Six of our grandkids, along with their parents, have either been to Disney World, Sea World, Universal Studios, a Major League Baseball game, and some other world famous vacation spots since the middle of June.
Between our crew they have covered most of the bases between Orlando, Florida and southern California.
Over the last four weeks, the grands and sires have covered approximately 6,000 miles and crossed well over a dozen states. As vacations go, they did a lot of getting around.
As I sit here pondering their adventures, I can’t help recalling the vacations my three brothers and I enjoyed when we were grade school boys. We each got to spend a whole week with one aunt and uncle or another within eight miles of Blair Branch and that was it for school vacation.
I would bet big money that a week on the North Fork of the Kentucky River at Uncle Jim and Aunt Alpha Adams’s place was worth far more to brother Keith (Keeter) and I than anything my grandkids got out of their theme park extravaganza. Around the first of July we would catch a break between the hoeing and canning seasons of the six or so acres we had scattered around at both the head of the holler and two miles down the road at its mouth.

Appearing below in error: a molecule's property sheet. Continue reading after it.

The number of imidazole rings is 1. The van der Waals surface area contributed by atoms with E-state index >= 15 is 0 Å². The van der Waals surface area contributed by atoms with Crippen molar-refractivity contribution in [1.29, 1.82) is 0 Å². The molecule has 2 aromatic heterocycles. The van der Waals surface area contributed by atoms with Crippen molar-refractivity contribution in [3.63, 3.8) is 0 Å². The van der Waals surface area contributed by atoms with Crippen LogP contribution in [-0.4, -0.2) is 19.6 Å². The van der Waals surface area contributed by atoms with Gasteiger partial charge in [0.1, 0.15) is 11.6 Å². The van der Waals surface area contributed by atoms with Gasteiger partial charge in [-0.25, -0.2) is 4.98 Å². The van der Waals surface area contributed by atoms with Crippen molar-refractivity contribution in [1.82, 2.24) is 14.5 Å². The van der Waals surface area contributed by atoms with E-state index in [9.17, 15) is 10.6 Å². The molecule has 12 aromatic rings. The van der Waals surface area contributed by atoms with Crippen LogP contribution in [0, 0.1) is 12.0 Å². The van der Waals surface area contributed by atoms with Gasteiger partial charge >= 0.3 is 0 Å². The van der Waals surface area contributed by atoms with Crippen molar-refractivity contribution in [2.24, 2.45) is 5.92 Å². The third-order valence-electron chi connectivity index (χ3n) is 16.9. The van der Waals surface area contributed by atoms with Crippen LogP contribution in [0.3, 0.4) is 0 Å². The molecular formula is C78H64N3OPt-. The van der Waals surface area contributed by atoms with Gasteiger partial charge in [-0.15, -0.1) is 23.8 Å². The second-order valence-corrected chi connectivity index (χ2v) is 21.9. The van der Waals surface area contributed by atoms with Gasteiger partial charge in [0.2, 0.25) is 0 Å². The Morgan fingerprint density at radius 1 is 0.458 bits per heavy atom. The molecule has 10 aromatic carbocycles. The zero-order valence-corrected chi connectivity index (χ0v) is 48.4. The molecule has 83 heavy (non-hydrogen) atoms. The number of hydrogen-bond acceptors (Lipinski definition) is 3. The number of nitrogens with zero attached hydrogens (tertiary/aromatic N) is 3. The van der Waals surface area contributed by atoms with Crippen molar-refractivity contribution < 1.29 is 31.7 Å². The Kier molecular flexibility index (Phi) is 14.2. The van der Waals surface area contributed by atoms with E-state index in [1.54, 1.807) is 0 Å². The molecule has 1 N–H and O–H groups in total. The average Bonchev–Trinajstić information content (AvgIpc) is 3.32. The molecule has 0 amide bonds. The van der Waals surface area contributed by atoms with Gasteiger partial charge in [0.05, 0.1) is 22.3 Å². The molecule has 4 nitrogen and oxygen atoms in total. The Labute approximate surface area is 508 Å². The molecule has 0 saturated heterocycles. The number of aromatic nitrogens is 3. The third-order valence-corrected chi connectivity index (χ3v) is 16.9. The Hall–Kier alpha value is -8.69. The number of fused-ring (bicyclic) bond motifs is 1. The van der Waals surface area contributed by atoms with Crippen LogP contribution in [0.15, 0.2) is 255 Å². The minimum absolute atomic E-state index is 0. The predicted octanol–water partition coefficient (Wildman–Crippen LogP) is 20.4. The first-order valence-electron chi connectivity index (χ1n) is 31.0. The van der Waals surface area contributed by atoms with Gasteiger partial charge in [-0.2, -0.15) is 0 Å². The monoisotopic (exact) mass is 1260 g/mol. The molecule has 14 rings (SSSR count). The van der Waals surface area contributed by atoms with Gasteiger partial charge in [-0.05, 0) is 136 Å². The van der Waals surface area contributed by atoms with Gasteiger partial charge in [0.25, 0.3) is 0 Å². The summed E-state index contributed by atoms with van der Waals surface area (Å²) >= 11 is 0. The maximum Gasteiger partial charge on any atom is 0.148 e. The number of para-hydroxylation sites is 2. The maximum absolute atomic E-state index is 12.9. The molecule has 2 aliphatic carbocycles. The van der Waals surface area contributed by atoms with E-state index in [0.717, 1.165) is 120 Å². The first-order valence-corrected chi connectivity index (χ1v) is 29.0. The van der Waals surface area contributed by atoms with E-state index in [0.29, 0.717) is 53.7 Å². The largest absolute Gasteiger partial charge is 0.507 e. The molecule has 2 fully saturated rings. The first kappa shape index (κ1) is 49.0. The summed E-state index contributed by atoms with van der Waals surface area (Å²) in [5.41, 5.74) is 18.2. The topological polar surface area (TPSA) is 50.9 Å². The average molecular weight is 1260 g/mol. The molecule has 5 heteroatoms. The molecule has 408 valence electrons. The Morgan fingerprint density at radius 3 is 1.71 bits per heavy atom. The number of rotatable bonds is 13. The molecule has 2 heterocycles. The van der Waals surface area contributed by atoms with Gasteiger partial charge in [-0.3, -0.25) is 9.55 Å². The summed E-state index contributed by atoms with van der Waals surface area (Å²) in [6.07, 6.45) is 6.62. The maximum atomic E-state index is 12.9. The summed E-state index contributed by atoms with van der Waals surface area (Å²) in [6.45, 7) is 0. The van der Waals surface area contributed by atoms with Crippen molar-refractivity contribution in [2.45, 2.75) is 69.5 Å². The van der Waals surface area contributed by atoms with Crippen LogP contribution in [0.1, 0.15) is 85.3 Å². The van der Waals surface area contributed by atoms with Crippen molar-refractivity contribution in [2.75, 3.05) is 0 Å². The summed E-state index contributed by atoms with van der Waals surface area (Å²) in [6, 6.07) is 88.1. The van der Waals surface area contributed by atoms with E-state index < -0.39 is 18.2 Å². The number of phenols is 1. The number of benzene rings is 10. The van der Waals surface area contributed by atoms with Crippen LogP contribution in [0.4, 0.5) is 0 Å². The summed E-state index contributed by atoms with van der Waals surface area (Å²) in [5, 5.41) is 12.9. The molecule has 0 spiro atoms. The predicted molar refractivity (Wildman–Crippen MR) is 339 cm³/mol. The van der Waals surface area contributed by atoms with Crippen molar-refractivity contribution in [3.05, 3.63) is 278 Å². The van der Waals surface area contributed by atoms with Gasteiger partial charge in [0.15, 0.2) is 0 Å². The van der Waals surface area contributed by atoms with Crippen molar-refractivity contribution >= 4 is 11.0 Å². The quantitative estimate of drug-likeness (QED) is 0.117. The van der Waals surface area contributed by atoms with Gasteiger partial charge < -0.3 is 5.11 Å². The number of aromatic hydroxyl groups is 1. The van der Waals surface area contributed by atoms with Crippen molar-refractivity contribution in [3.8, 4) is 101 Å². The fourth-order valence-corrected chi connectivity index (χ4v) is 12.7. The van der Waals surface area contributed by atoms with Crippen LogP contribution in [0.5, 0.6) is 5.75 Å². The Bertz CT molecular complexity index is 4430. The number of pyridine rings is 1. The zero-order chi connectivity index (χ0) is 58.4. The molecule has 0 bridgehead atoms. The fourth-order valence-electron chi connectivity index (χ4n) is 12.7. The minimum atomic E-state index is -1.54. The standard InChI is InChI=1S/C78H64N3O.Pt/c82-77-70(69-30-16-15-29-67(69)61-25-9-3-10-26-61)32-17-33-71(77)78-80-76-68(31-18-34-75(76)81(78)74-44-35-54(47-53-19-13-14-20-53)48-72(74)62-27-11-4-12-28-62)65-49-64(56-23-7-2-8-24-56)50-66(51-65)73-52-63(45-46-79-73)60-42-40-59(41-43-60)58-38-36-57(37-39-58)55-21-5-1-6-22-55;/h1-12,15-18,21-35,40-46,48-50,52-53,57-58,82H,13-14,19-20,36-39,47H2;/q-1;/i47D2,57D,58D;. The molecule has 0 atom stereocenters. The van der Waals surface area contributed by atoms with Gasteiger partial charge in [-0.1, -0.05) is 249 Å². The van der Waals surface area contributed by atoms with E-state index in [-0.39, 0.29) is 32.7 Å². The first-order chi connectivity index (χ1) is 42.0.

Late in the day on one Sunday afternoon each summer, Dad would drop us off at Jim and Alpha’s place where we could sit on the back porch and practically spit into the river. Part of the deal included hoeing and weeding their vegetable garden. It was only about eighth of an acre and half of that was the tater patch. It was already spotless when we got there because Aunt Alpha kept it tended as carefully as a city-park flowerbed. Still, we had to walk the rows, just in case a weed had dared to sprout or tater bug needed squashing.
Well before noon on Monday it was time to spend the next several days fishing and/or catching bait. Uncle Jim had a 4×6 feet minnow seine and several genuine bait buckets. Catching soft crawfish, chub minnows and the ever-elusive grampus (hellgrammites) in his bait-gathering equipment was, at the very least, as much fun and as challenging to Keeter and me as actually getting any of that bait onto a fish hook.
We also dug red worms, grub worms and any other sort of thing that wiggled or crawled that we figured a fish might eat and stored them in gallon lard buckets. No digging was allowed in Aunt Alpha’s huge yard, which also required a thorough mowing during our vacation. However, if they were placed back exactly where they originated, a virtual trove of creepy-crawly fish enticing critters could be found beneath the dozen or more plant containers she scattered around the place.
There simply isn’t enough space in this column to describe the actual fishing trips we took with Uncle Jim, but I believe the stage is set for next week and I’ve already had as much fun just getting ready for that than I suspect my grandkids had on all their recent excursions. I’d also bet that I’ve done far less complaining.